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  • Writer's picturePaul Semendinger

COUNTING DOWN: The Best Yankee At Each Uniform Number (#5)

By Paul Semendinger

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(Note - A version of this article appeared in the IBWAA's newsletter, Here's The Pitch, in March 2023.)

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The greatest Yankee to wear uniform #5 was Joe DiMaggio.


I became a baseball fan in the late 1970s. At that time there were certain truths about baseball that almost everyone subscribed to. These were facts that were accepted by all. As I learned about the game and its history, these were the conventional truths. Among these was the idea that Lou Gehrig's 2,130 consecutive games played streak would never be broken. The fans and experts agreed saying, "They just don't make players like Gehrig any longer. No one will eclipse that record."


Another conventional truth at that time was that the three greatest Yankees ever were Babe Ruth, Lou Gehrig, and Joe DiMaggio. I don't think there was any debate about that. Those were the big three.


I can almost remember the first time I saw an article that surmised that Mickey Mantle was a better player than DiMaggio. When I first read that, I paused, and laughed. "Mantle was great," I thought, "but better than DiMaggio?" No way...


Today, the conventional thinking is that Mantle was the more valuable player. DiMaggio batted .325 for his career, Mantle only batted .298. Back when batting average meant a lot more, that fact alone ended the debate. Mantle also out homered DiMaggio (536 to 361).


But then WAR came along and it told a different story. Mickey Mantle's lifetime bWAR (110.2) is light years better than Joe DiMaggio's (79.2).


With WAR, Joe DiMaggio's accomplishments seems somewhat lessened.


In addition, Joe DiMaggio did not have the greatest lifetime counting statistics, as his career lasted only 13 seasons. Of course, he spent the 1943, 1944, and 1945 seasons in military service which took away three of his prime years.

For his career, Joe DiMaggio didn't have 3,000 hits. He didn't even have 2,500 hits. He didn't hit 500 home runs. He didn't even hit 400 home runs.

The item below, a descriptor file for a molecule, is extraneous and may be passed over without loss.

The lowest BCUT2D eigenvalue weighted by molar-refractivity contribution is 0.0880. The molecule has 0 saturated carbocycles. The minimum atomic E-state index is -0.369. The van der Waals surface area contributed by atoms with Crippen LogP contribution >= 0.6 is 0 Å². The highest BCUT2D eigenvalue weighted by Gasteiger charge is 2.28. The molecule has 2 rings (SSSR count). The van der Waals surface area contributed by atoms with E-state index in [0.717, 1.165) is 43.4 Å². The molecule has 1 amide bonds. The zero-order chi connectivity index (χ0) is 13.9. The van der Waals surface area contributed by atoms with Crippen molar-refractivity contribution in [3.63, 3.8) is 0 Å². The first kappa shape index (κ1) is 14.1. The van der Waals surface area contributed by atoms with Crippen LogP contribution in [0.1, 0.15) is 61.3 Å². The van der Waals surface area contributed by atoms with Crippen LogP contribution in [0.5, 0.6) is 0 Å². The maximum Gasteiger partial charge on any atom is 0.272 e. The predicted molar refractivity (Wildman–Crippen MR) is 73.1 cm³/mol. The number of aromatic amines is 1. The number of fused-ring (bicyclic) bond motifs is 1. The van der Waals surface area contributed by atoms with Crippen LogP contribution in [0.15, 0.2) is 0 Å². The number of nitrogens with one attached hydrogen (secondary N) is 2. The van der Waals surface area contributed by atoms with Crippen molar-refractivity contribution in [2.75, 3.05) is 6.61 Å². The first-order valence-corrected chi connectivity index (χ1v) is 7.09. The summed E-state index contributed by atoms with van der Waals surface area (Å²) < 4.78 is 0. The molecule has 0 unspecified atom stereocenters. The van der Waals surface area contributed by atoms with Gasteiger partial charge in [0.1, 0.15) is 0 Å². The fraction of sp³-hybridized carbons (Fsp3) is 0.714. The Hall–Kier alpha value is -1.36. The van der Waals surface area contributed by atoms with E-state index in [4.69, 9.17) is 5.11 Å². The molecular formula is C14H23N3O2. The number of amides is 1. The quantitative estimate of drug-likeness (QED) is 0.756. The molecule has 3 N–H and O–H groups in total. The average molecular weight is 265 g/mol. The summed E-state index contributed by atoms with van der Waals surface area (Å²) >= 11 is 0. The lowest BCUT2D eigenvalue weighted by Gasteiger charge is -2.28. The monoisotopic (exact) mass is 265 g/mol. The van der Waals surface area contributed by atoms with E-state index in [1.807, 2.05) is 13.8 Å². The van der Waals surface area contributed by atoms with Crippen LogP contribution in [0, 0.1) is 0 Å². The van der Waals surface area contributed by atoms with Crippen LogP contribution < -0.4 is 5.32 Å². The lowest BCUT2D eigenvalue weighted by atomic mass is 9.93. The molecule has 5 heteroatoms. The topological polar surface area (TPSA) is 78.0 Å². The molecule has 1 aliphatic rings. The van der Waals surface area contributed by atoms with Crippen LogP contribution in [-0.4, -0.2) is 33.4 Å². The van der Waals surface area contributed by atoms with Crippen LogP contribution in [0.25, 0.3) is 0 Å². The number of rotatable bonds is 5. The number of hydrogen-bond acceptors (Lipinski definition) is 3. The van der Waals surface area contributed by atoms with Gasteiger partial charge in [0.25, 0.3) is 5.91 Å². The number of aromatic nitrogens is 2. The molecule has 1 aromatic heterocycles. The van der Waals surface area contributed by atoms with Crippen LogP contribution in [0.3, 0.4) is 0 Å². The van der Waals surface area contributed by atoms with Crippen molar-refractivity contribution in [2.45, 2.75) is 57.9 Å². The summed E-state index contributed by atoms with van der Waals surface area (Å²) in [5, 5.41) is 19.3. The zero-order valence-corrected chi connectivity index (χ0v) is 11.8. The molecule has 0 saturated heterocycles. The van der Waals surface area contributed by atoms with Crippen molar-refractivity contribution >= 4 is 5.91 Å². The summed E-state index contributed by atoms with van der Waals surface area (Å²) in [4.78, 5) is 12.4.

Still, as a player, and as a legend, he was among the greatest ever.


There are certain names that say it all.


Joe DiMaggio is one of them.


Joe DiMaggio was a player who captured the imagination of baseball fans and ever since has been one of the biggest legends of the sport.


He might not have attained some of the sports most iconic numbers, but he is, most assuredly, the baseball player referenced the most in song.


All of the following are songs that reference Joe DiMaggio.



I don't believe any other baseball player, or sports legend, had as many superstars in the music industry sing his name. Among the legends to sing about Joe D were Simon and Garfunkel, Les Brown, Madonna, Billy Joel, John Fogerty, Jennifer Lopez, and Bon Jovi. That's a pretty impressive all-star team of music icons.


And, of course, Ernest Hemingway referenced DiMaggio in The Old Man and the Sea. Gay Talese and Joyce Carol Oates also based characters in stories they wrote on Joe DiMaggio.


This was Joe DiMaggio - a baseball player that was bigger than his stats, bigger, in some senses than the game.


Joe DiMaggio played 13 seasons. He was an All-Star 13 times. Joe DiMaggio's Yankees went to 10 World Series in his 13 seasons. The Yankees won nine of those series. (Imagine a 9-1 World Series record!)


And, of course, Joe DiMaggio still holds one of baseball's most iconic and seemingly unbreakable records, his 56 game hitting streak. Sometimes conventional wisdom holds true.


He was larger than the numbers.


He was greatness personified.


This was the great Joe DiMaggio.


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Dr. Paul Semendinger's latest book, his collaboration with Yankees great Roy White on his autobiography From Compton to the Bronx will be released on April 11. Paul also wrote The Least Among Them, Scattering the Ashes, and Impossible is an Illusion. Paul is a retired principal but he still plays baseball. Contact him via email drpaulsem@email.com.

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Most of the background research for this project came from Baseball-Reference.com and the SABR BioProject.

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1 Kommentar


Robert Malchman
Robert Malchman
01. Apr. 2023

I think part of what made DiMaggio iconic was his timing. He was a pre-War star on the Bronx Bombers, who won four straight World Series, beginning at 21 in his rookie year. Think of how we feel about Jeter, coming up at 20 to lead the Yankees to four World Series wins in five years. DiMaggio symbolized the greatness of the youth of America.


Then he served his country during the War. He wasn't just a star, he was like millions of Americans, who just like DiMaggio, put aside his work and life to join the effort to save the world from fascism. He missed his age 28-30 seasons. Imagine if Aaron Judge had to miss this year …


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